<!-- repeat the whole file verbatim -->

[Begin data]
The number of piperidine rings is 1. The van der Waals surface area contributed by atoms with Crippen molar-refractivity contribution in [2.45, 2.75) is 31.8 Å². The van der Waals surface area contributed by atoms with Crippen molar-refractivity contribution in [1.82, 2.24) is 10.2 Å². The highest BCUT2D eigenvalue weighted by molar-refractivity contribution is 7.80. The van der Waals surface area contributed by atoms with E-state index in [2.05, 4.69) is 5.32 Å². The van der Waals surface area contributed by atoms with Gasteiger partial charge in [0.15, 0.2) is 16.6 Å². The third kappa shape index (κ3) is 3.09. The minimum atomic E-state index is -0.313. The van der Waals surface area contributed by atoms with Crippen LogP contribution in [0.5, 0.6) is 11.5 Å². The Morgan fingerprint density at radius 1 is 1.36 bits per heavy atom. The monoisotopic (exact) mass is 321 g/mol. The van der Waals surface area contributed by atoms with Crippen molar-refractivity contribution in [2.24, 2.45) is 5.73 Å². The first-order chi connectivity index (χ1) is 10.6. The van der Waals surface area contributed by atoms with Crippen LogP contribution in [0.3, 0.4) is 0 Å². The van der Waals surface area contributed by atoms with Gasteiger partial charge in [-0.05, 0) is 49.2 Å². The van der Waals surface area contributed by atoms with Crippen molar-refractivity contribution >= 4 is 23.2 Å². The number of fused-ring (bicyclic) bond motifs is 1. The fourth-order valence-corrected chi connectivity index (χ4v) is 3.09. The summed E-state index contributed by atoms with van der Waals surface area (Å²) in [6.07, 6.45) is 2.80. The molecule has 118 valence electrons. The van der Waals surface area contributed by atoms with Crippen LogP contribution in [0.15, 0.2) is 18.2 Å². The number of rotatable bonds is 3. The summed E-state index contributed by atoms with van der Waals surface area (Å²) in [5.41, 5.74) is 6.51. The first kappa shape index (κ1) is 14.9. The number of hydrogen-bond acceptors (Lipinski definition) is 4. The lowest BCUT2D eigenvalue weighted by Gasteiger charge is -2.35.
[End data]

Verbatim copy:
The number of piperidine rings is 1. The van der Waals surface area contributed by atoms with Crippen molar-refractivity contribution in [2.45, 2.75) is 31.8 Å². The van der Waals surface area contributed by atoms with Crippen molar-refractivity contribution in [1.82, 2.24) is 10.2 Å². The highest BCUT2D eigenvalue weighted by molar-refractivity contribution is 7.80. The van der Waals surface area contributed by atoms with E-state index in [2.05, 4.69) is 5.32 Å². The van der Waals surface area contributed by atoms with Gasteiger partial charge in [0.15, 0.2) is 16.6 Å². The third kappa shape index (κ3) is 3.09. The minimum atomic E-state index is -0.313. The van der Waals surface area contributed by atoms with Crippen LogP contribution in [0.5, 0.6) is 11.5 Å². The Morgan fingerprint density at radius 1 is 1.36 bits per heavy atom. The monoisotopic (exact) mass is 321 g/mol. The van der Waals surface area contributed by atoms with Crippen molar-refractivity contribution in [2.24, 2.45) is 5.73 Å². The first-order chi connectivity index (χ1) is 10.6. The van der Waals surface area contributed by atoms with Crippen LogP contribution in [0.3, 0.4) is 0 Å². The van der Waals surface area contributed by atoms with Gasteiger partial charge in [-0.05, 0) is 49.2 Å². The van der Waals surface area contributed by atoms with Crippen molar-refractivity contribution >= 4 is 23.2 Å². The number of fused-ring (bicyclic) bond motifs is 1. The fourth-order valence-corrected chi connectivity index (χ4v) is 3.09. The summed E-state index contributed by atoms with van der Waals surface area (Å²) in [6.07, 6.45) is 2.80. The molecule has 118 valence electrons. The van der Waals surface area contributed by atoms with Crippen LogP contribution in [0.15, 0.2) is 18.2 Å². The number of rotatable bonds is 3. The summed E-state index contributed by atoms with van der Waals surface area (Å²) in [5.41, 5.74) is 6.51. The first kappa shape index (κ1) is 14.9. The number of hydrogen-bond acceptors (Lipinski definition) is 4. The lowest BCUT2D eigenvalue weighted by Gasteiger charge is -2.35.